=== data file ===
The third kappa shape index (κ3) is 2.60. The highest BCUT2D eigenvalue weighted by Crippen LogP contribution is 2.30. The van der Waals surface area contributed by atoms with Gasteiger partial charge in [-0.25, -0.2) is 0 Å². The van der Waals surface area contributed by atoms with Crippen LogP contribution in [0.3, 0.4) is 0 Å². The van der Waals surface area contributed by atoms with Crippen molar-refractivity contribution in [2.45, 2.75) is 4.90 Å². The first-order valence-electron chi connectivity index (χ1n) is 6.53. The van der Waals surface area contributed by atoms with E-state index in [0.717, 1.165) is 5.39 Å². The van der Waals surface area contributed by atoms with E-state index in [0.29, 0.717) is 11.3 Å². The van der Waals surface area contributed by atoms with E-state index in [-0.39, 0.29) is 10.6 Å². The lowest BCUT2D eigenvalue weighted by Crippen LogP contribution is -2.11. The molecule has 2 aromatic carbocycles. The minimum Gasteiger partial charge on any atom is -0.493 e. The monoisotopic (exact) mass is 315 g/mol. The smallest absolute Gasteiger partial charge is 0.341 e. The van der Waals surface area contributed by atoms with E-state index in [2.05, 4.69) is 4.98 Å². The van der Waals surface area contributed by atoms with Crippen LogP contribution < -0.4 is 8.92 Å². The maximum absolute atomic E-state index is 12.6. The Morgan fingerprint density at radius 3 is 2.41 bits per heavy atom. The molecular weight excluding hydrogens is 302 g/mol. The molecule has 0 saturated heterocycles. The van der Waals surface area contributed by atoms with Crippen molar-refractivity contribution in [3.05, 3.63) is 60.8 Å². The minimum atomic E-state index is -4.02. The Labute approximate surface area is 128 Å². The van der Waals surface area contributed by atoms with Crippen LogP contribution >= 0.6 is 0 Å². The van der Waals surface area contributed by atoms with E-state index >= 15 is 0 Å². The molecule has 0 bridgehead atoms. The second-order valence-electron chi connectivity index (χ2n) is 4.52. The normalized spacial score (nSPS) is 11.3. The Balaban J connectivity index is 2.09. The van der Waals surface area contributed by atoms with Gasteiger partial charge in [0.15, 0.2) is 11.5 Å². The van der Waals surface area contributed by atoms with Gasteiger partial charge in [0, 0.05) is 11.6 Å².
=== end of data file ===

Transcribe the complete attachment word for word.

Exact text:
The third kappa shape index (κ3) is 2.60. The highest BCUT2D eigenvalue weighted by Crippen LogP contribution is 2.30. The van der Waals surface area contributed by atoms with Gasteiger partial charge in [-0.25, -0.2) is 0 Å². The van der Waals surface area contributed by atoms with Crippen LogP contribution in [0.3, 0.4) is 0 Å². The van der Waals surface area contributed by atoms with Crippen molar-refractivity contribution in [2.45, 2.75) is 4.90 Å². The first-order valence-electron chi connectivity index (χ1n) is 6.53. The van der Waals surface area contributed by atoms with E-state index in [0.717, 1.165) is 5.39 Å². The van der Waals surface area contributed by atoms with E-state index in [0.29, 0.717) is 11.3 Å². The van der Waals surface area contributed by atoms with E-state index in [-0.39, 0.29) is 10.6 Å². The lowest BCUT2D eigenvalue weighted by Crippen LogP contribution is -2.11. The molecule has 2 aromatic carbocycles. The minimum Gasteiger partial charge on any atom is -0.493 e. The monoisotopic (exact) mass is 315 g/mol. The smallest absolute Gasteiger partial charge is 0.341 e. The van der Waals surface area contributed by atoms with E-state index in [2.05, 4.69) is 4.98 Å². The van der Waals surface area contributed by atoms with Crippen LogP contribution < -0.4 is 8.92 Å². The maximum absolute atomic E-state index is 12.6. The Morgan fingerprint density at radius 3 is 2.41 bits per heavy atom. The molecular weight excluding hydrogens is 302 g/mol. The molecule has 0 saturated heterocycles. The van der Waals surface area contributed by atoms with Crippen molar-refractivity contribution in [3.05, 3.63) is 60.8 Å². The minimum atomic E-state index is -4.02. The Labute approximate surface area is 128 Å². The van der Waals surface area contributed by atoms with Crippen LogP contribution >= 0.6 is 0 Å². The van der Waals surface area contributed by atoms with E-state index >= 15 is 0 Å². The molecule has 0 bridgehead atoms. The second-order valence-electron chi connectivity index (χ2n) is 4.52. The normalized spacial score (nSPS) is 11.3. The Balaban J connectivity index is 2.09. The van der Waals surface area contributed by atoms with Gasteiger partial charge in [0.15, 0.2) is 11.5 Å². The van der Waals surface area contributed by atoms with Gasteiger partial charge in [0, 0.05) is 11.6 Å².